So I went back to the drawing board. I had fewer constraints now as I didn't know the inclination angle of the hook. Thus I decided to recreate the mounting plate with more precision and then determine the angle from the diagram. My second try was much better, and here you can see the final version.
Some parts are still not perfect. For specific curves, it was too much of an effort to make them the same as on the drawing. I also made some holes smaller to fit my screws better, but ultimately it worked.
When cloning objects based on their pictures, there is one final step to do — scaling. We can make a dimensionally-accurate model, but in the end, we need to make sure that the scale is comparable to the original. I did this partially by correlating sizes available in the manual and partially by printing the objects, seeing if they work in the physical world, and adjusting the scale.
I printed the designed objects in PETG because of its flexibility and impact resistance. Also, I printed it in white, and this is awesome. I like the white color that matches the drawers, but the original items were only produced in black.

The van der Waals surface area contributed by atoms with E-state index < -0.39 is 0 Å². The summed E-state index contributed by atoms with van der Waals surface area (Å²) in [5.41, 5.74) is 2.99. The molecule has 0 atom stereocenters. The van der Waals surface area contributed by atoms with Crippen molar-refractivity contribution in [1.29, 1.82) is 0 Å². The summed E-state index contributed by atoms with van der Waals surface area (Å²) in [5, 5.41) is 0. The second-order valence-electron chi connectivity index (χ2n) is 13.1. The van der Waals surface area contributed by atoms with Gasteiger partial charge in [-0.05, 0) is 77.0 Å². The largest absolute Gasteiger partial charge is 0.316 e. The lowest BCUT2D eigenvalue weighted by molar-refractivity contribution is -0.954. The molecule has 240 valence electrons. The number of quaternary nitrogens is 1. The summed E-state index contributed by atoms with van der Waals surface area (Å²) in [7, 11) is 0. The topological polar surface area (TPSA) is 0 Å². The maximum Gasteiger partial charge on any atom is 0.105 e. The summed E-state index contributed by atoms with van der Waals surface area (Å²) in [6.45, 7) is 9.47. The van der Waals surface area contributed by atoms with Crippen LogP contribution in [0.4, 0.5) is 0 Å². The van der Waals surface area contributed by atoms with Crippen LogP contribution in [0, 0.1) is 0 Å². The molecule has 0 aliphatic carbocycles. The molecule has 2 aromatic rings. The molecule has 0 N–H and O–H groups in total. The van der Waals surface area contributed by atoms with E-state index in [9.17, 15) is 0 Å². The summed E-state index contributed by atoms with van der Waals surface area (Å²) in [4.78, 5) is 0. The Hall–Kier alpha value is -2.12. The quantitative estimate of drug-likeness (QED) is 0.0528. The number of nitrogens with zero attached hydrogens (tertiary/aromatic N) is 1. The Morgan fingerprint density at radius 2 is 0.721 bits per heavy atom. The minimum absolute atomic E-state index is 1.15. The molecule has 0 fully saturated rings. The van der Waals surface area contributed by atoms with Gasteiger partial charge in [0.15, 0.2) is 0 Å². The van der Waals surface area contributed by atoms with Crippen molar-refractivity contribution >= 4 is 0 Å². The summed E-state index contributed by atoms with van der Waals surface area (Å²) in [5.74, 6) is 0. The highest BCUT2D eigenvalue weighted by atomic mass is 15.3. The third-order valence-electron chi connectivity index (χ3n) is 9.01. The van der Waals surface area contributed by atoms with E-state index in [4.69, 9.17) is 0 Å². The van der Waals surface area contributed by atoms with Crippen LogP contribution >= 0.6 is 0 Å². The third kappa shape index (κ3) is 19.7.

First of all, I have a catch that stops children from accessing the drawer with medications. Secondly, I have a model that I can modify if it does not work well in a particular situation. For example, after some time, a child may learn how to open the drawer. Then, to complicate the access, I can mirror the model and attach a second catch on the other side (this would not be possible with the original IKEA item).
I shared this story with you, and I hope that now you have more ideas on how to use OpenScad and how to redesign existing objects without having them at hand. I also hope that this post was entertaining for you.
I have no clue how does this all fits into the legal field. I won't share any models, as I believe that this can violate the intellectual rights of IKEA. But I don't know if I'm allowed to do such clones for personal use, and if I'm allowed the share such information with you. If I listen to my moral sense, I think that it's okay. In the end, I made an item of inferior quality, and even if I wanted, I could not buy it anyway.